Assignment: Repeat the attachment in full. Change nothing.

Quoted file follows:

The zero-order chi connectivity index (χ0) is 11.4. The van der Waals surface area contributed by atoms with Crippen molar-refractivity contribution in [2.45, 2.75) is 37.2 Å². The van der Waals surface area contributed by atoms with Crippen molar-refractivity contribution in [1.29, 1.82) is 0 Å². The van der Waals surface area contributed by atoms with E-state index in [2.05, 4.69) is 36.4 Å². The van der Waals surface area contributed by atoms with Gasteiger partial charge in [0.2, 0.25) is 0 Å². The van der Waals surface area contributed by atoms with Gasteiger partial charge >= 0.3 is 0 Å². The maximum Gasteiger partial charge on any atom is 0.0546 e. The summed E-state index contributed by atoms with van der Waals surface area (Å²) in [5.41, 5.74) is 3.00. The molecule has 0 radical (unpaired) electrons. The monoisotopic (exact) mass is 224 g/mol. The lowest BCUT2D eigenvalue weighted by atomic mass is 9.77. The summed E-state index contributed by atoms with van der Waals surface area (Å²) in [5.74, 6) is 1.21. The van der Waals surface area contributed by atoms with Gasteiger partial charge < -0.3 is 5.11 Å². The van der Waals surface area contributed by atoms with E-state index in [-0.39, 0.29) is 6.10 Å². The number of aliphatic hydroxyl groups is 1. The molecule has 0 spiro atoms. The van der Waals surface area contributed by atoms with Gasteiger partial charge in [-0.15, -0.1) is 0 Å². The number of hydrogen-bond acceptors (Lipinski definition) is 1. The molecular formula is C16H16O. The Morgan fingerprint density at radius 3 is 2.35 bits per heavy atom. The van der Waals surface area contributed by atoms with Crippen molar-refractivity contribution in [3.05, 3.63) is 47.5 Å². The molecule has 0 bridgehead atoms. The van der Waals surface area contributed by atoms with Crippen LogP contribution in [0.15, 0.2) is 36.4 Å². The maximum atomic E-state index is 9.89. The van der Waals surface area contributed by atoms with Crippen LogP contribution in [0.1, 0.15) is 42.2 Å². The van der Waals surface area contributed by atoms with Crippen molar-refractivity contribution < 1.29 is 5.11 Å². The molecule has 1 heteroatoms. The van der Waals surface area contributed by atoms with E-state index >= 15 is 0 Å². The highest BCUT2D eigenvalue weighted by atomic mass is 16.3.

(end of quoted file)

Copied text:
The zero-order chi connectivity index (χ0) is 11.4. The van der Waals surface area contributed by atoms with Crippen molar-refractivity contribution in [2.45, 2.75) is 37.2 Å². The van der Waals surface area contributed by atoms with Crippen molar-refractivity contribution in [1.29, 1.82) is 0 Å². The van der Waals surface area contributed by atoms with E-state index in [2.05, 4.69) is 36.4 Å². The van der Waals surface area contributed by atoms with Gasteiger partial charge in [0.2, 0.25) is 0 Å². The van der Waals surface area contributed by atoms with Gasteiger partial charge >= 0.3 is 0 Å². The maximum Gasteiger partial charge on any atom is 0.0546 e. The summed E-state index contributed by atoms with van der Waals surface area (Å²) in [5.41, 5.74) is 3.00. The molecule has 0 radical (unpaired) electrons. The monoisotopic (exact) mass is 224 g/mol. The lowest BCUT2D eigenvalue weighted by atomic mass is 9.77. The summed E-state index contributed by atoms with van der Waals surface area (Å²) in [5.74, 6) is 1.21. The van der Waals surface area contributed by atoms with Gasteiger partial charge < -0.3 is 5.11 Å². The van der Waals surface area contributed by atoms with E-state index in [-0.39, 0.29) is 6.10 Å². The number of aliphatic hydroxyl groups is 1. The molecule has 0 spiro atoms. The van der Waals surface area contributed by atoms with Gasteiger partial charge in [-0.15, -0.1) is 0 Å². The number of hydrogen-bond acceptors (Lipinski definition) is 1. The molecular formula is C16H16O. The Morgan fingerprint density at radius 3 is 2.35 bits per heavy atom. The van der Waals surface area contributed by atoms with Crippen molar-refractivity contribution in [3.05, 3.63) is 47.5 Å². The molecule has 0 bridgehead atoms. The van der Waals surface area contributed by atoms with Crippen LogP contribution in [0.15, 0.2) is 36.4 Å². The maximum atomic E-state index is 9.89. The van der Waals surface area contributed by atoms with Crippen LogP contribution in [0.1, 0.15) is 42.2 Å². The van der Waals surface area contributed by atoms with Crippen molar-refractivity contribution < 1.29 is 5.11 Å². The molecule has 1 heteroatoms. The van der Waals surface area contributed by atoms with E-state index >= 15 is 0 Å². The highest BCUT2D eigenvalue weighted by atomic mass is 16.3.